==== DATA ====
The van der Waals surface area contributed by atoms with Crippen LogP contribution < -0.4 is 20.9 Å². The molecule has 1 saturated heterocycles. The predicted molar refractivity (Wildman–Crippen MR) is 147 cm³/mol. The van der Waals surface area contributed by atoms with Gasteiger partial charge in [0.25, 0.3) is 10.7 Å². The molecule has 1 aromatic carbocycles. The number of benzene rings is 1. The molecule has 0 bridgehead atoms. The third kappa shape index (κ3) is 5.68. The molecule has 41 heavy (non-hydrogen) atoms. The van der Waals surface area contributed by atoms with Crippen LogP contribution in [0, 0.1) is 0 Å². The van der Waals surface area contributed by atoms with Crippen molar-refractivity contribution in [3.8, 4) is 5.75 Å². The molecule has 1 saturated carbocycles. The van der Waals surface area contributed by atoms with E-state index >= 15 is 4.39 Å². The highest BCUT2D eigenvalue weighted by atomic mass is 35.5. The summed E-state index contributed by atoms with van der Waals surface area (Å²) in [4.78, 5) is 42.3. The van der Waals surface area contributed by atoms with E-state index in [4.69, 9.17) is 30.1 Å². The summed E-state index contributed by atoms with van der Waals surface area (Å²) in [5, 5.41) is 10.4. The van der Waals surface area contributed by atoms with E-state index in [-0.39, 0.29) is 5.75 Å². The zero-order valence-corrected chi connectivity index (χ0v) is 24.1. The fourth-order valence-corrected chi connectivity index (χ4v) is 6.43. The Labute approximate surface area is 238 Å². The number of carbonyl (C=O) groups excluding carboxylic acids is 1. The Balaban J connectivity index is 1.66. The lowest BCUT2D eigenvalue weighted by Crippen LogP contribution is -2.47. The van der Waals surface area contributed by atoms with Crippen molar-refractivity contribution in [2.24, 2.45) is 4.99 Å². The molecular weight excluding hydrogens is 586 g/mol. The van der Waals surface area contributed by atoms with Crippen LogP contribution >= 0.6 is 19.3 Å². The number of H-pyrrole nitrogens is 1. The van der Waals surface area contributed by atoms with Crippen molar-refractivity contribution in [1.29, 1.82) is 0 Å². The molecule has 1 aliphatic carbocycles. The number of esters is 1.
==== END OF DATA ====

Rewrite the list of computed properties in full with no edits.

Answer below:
The van der Waals surface area contributed by atoms with Crippen LogP contribution < -0.4 is 20.9 Å². The molecule has 1 saturated heterocycles. The predicted molar refractivity (Wildman–Crippen MR) is 147 cm³/mol. The van der Waals surface area contributed by atoms with Gasteiger partial charge in [0.25, 0.3) is 10.7 Å². The molecule has 1 aromatic carbocycles. The number of benzene rings is 1. The molecule has 0 bridgehead atoms. The third kappa shape index (κ3) is 5.68. The molecule has 41 heavy (non-hydrogen) atoms. The van der Waals surface area contributed by atoms with Crippen LogP contribution in [0, 0.1) is 0 Å². The van der Waals surface area contributed by atoms with Crippen molar-refractivity contribution in [3.8, 4) is 5.75 Å². The molecule has 1 saturated carbocycles. The van der Waals surface area contributed by atoms with E-state index >= 15 is 4.39 Å². The highest BCUT2D eigenvalue weighted by atomic mass is 35.5. The summed E-state index contributed by atoms with van der Waals surface area (Å²) in [4.78, 5) is 42.3. The van der Waals surface area contributed by atoms with E-state index in [4.69, 9.17) is 30.1 Å². The summed E-state index contributed by atoms with van der Waals surface area (Å²) in [5, 5.41) is 10.4. The van der Waals surface area contributed by atoms with E-state index in [-0.39, 0.29) is 5.75 Å². The zero-order valence-corrected chi connectivity index (χ0v) is 24.1. The fourth-order valence-corrected chi connectivity index (χ4v) is 6.43. The Labute approximate surface area is 238 Å². The number of carbonyl (C=O) groups excluding carboxylic acids is 1. The Balaban J connectivity index is 1.66. The lowest BCUT2D eigenvalue weighted by Crippen LogP contribution is -2.47. The van der Waals surface area contributed by atoms with Crippen molar-refractivity contribution in [2.24, 2.45) is 4.99 Å². The molecular weight excluding hydrogens is 586 g/mol. The van der Waals surface area contributed by atoms with Crippen LogP contribution >= 0.6 is 19.3 Å². The number of H-pyrrole nitrogens is 1. The van der Waals surface area contributed by atoms with Crippen molar-refractivity contribution in [1.29, 1.82) is 0 Å². The molecule has 1 aliphatic carbocycles. The number of esters is 1.